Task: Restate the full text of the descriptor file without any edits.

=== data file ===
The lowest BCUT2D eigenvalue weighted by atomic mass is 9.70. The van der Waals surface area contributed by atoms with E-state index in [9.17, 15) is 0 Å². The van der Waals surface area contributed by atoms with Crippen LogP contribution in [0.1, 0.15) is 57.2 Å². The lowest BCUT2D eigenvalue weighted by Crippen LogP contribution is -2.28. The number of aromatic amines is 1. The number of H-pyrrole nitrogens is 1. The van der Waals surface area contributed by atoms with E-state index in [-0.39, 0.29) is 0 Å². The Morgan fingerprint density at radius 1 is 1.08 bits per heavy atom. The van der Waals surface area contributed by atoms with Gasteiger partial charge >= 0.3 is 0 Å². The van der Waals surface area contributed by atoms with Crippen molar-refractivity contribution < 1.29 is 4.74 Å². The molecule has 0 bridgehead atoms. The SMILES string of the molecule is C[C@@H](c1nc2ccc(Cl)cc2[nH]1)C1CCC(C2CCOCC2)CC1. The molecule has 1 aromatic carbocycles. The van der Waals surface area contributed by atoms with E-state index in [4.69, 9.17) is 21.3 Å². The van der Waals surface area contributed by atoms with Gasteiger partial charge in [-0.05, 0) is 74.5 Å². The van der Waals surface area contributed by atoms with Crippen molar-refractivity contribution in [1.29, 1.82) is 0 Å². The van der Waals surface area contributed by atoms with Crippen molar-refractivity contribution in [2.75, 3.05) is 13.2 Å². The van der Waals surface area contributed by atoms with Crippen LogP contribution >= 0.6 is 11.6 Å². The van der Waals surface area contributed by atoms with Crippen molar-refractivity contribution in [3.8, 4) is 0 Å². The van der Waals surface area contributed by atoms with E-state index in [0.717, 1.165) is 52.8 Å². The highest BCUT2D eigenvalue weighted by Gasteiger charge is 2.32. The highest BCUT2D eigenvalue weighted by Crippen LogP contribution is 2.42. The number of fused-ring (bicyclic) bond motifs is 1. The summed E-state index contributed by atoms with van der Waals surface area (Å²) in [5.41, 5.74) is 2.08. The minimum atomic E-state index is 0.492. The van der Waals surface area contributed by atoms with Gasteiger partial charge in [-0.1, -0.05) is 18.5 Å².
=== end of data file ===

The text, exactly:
The lowest BCUT2D eigenvalue weighted by atomic mass is 9.70. The van der Waals surface area contributed by atoms with E-state index in [9.17, 15) is 0 Å². The van der Waals surface area contributed by atoms with Crippen LogP contribution in [0.1, 0.15) is 57.2 Å². The lowest BCUT2D eigenvalue weighted by Crippen LogP contribution is -2.28. The number of aromatic amines is 1. The number of H-pyrrole nitrogens is 1. The van der Waals surface area contributed by atoms with E-state index in [-0.39, 0.29) is 0 Å². The Morgan fingerprint density at radius 1 is 1.08 bits per heavy atom. The van der Waals surface area contributed by atoms with Gasteiger partial charge >= 0.3 is 0 Å². The van der Waals surface area contributed by atoms with Crippen molar-refractivity contribution < 1.29 is 4.74 Å². The molecule has 0 bridgehead atoms. The SMILES string of the molecule is C[C@@H](c1nc2ccc(Cl)cc2[nH]1)C1CCC(C2CCOCC2)CC1. The molecule has 1 aromatic carbocycles. The van der Waals surface area contributed by atoms with E-state index in [4.69, 9.17) is 21.3 Å². The van der Waals surface area contributed by atoms with Gasteiger partial charge in [-0.05, 0) is 74.5 Å². The van der Waals surface area contributed by atoms with Crippen molar-refractivity contribution in [1.29, 1.82) is 0 Å². The van der Waals surface area contributed by atoms with Crippen molar-refractivity contribution in [2.75, 3.05) is 13.2 Å². The van der Waals surface area contributed by atoms with Crippen LogP contribution >= 0.6 is 11.6 Å². The van der Waals surface area contributed by atoms with Crippen molar-refractivity contribution in [3.8, 4) is 0 Å². The van der Waals surface area contributed by atoms with E-state index in [0.717, 1.165) is 52.8 Å². The highest BCUT2D eigenvalue weighted by Gasteiger charge is 2.32. The highest BCUT2D eigenvalue weighted by Crippen LogP contribution is 2.42. The number of fused-ring (bicyclic) bond motifs is 1. The summed E-state index contributed by atoms with van der Waals surface area (Å²) in [5.41, 5.74) is 2.08. The minimum atomic E-state index is 0.492. The van der Waals surface area contributed by atoms with Gasteiger partial charge in [-0.1, -0.05) is 18.5 Å².